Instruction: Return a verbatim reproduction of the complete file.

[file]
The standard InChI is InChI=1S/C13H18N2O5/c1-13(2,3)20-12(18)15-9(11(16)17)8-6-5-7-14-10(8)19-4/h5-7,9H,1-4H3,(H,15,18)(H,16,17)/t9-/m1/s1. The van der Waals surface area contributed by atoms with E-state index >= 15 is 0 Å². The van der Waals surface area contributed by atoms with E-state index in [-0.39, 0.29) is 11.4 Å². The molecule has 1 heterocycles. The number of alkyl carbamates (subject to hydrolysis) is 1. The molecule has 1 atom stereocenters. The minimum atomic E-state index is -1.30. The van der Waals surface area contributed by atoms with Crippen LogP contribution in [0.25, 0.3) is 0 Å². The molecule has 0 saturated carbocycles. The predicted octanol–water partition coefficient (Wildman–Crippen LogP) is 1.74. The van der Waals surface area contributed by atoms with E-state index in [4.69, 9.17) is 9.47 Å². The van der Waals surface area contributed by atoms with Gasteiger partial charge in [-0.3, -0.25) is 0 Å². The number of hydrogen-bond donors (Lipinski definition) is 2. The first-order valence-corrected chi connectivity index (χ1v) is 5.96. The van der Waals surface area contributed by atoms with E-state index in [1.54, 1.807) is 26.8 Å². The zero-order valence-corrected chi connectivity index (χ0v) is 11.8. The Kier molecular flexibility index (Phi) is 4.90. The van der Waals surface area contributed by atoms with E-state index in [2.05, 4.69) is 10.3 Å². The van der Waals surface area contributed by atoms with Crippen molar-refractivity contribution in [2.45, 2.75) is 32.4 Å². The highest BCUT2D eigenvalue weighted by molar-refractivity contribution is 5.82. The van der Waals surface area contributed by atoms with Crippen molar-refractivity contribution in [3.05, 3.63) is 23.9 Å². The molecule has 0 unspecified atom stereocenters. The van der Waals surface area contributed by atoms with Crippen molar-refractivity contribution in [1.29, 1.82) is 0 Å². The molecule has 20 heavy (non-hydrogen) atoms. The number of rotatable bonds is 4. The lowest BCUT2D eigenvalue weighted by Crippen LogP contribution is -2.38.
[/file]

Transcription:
The standard InChI is InChI=1S/C13H18N2O5/c1-13(2,3)20-12(18)15-9(11(16)17)8-6-5-7-14-10(8)19-4/h5-7,9H,1-4H3,(H,15,18)(H,16,17)/t9-/m1/s1. The van der Waals surface area contributed by atoms with E-state index >= 15 is 0 Å². The van der Waals surface area contributed by atoms with E-state index in [-0.39, 0.29) is 11.4 Å². The molecule has 1 heterocycles. The number of alkyl carbamates (subject to hydrolysis) is 1. The molecule has 1 atom stereocenters. The minimum atomic E-state index is -1.30. The van der Waals surface area contributed by atoms with Crippen LogP contribution in [0.25, 0.3) is 0 Å². The molecule has 0 saturated carbocycles. The predicted octanol–water partition coefficient (Wildman–Crippen LogP) is 1.74. The van der Waals surface area contributed by atoms with E-state index in [4.69, 9.17) is 9.47 Å². The van der Waals surface area contributed by atoms with Gasteiger partial charge in [-0.3, -0.25) is 0 Å². The number of hydrogen-bond donors (Lipinski definition) is 2. The first-order valence-corrected chi connectivity index (χ1v) is 5.96. The van der Waals surface area contributed by atoms with E-state index in [1.54, 1.807) is 26.8 Å². The zero-order valence-corrected chi connectivity index (χ0v) is 11.8. The Kier molecular flexibility index (Phi) is 4.90. The van der Waals surface area contributed by atoms with E-state index in [2.05, 4.69) is 10.3 Å². The van der Waals surface area contributed by atoms with Crippen molar-refractivity contribution in [2.45, 2.75) is 32.4 Å². The highest BCUT2D eigenvalue weighted by molar-refractivity contribution is 5.82. The van der Waals surface area contributed by atoms with Crippen molar-refractivity contribution in [3.05, 3.63) is 23.9 Å². The molecule has 0 unspecified atom stereocenters. The van der Waals surface area contributed by atoms with Crippen molar-refractivity contribution in [1.29, 1.82) is 0 Å². The molecule has 20 heavy (non-hydrogen) atoms. The number of rotatable bonds is 4. The lowest BCUT2D eigenvalue weighted by Crippen LogP contribution is -2.38.